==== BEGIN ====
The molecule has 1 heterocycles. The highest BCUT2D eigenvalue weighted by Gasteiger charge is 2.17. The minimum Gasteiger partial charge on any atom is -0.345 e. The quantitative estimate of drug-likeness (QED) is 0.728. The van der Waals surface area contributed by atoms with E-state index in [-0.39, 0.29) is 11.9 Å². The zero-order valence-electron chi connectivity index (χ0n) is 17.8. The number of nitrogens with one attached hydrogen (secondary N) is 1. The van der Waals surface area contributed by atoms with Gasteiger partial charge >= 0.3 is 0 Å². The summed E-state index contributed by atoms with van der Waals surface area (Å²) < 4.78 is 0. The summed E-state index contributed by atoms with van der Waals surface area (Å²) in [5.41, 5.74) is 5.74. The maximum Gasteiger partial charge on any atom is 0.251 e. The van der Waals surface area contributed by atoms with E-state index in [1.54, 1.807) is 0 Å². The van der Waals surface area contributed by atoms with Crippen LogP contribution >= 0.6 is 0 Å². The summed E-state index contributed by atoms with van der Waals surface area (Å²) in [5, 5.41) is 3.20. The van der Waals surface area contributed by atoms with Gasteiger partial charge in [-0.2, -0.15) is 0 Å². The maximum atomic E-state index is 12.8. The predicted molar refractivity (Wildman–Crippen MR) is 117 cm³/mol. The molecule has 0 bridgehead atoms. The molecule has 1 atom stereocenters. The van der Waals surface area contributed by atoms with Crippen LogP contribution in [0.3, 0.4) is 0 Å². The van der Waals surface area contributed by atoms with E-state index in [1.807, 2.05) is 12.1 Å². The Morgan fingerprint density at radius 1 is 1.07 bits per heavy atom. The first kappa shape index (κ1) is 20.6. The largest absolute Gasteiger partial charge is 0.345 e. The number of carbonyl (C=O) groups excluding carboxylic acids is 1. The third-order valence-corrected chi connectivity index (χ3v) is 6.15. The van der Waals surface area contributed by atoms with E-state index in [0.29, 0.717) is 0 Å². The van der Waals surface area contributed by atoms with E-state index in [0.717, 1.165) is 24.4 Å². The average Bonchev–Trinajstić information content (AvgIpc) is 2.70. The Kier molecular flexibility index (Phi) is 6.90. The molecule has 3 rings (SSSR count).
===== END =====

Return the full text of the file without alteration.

The molecule has 1 heterocycles. The highest BCUT2D eigenvalue weighted by Gasteiger charge is 2.17. The minimum Gasteiger partial charge on any atom is -0.345 e. The quantitative estimate of drug-likeness (QED) is 0.728. The van der Waals surface area contributed by atoms with E-state index in [-0.39, 0.29) is 11.9 Å². The zero-order valence-electron chi connectivity index (χ0n) is 17.8. The number of nitrogens with one attached hydrogen (secondary N) is 1. The van der Waals surface area contributed by atoms with Gasteiger partial charge >= 0.3 is 0 Å². The summed E-state index contributed by atoms with van der Waals surface area (Å²) < 4.78 is 0. The summed E-state index contributed by atoms with van der Waals surface area (Å²) in [5.41, 5.74) is 5.74. The maximum Gasteiger partial charge on any atom is 0.251 e. The van der Waals surface area contributed by atoms with E-state index in [1.54, 1.807) is 0 Å². The van der Waals surface area contributed by atoms with Crippen LogP contribution >= 0.6 is 0 Å². The summed E-state index contributed by atoms with van der Waals surface area (Å²) in [5, 5.41) is 3.20. The van der Waals surface area contributed by atoms with Gasteiger partial charge in [-0.2, -0.15) is 0 Å². The maximum atomic E-state index is 12.8. The predicted molar refractivity (Wildman–Crippen MR) is 117 cm³/mol. The molecule has 0 bridgehead atoms. The molecule has 1 atom stereocenters. The van der Waals surface area contributed by atoms with Crippen LogP contribution in [0.3, 0.4) is 0 Å². The van der Waals surface area contributed by atoms with E-state index in [1.807, 2.05) is 12.1 Å². The Morgan fingerprint density at radius 1 is 1.07 bits per heavy atom. The first kappa shape index (κ1) is 20.6. The largest absolute Gasteiger partial charge is 0.345 e. The number of carbonyl (C=O) groups excluding carboxylic acids is 1. The third-order valence-corrected chi connectivity index (χ3v) is 6.15. The van der Waals surface area contributed by atoms with E-state index in [0.29, 0.717) is 0 Å². The van der Waals surface area contributed by atoms with E-state index in [0.717, 1.165) is 24.4 Å². The average Bonchev–Trinajstić information content (AvgIpc) is 2.70. The Kier molecular flexibility index (Phi) is 6.90. The molecule has 3 rings (SSSR count).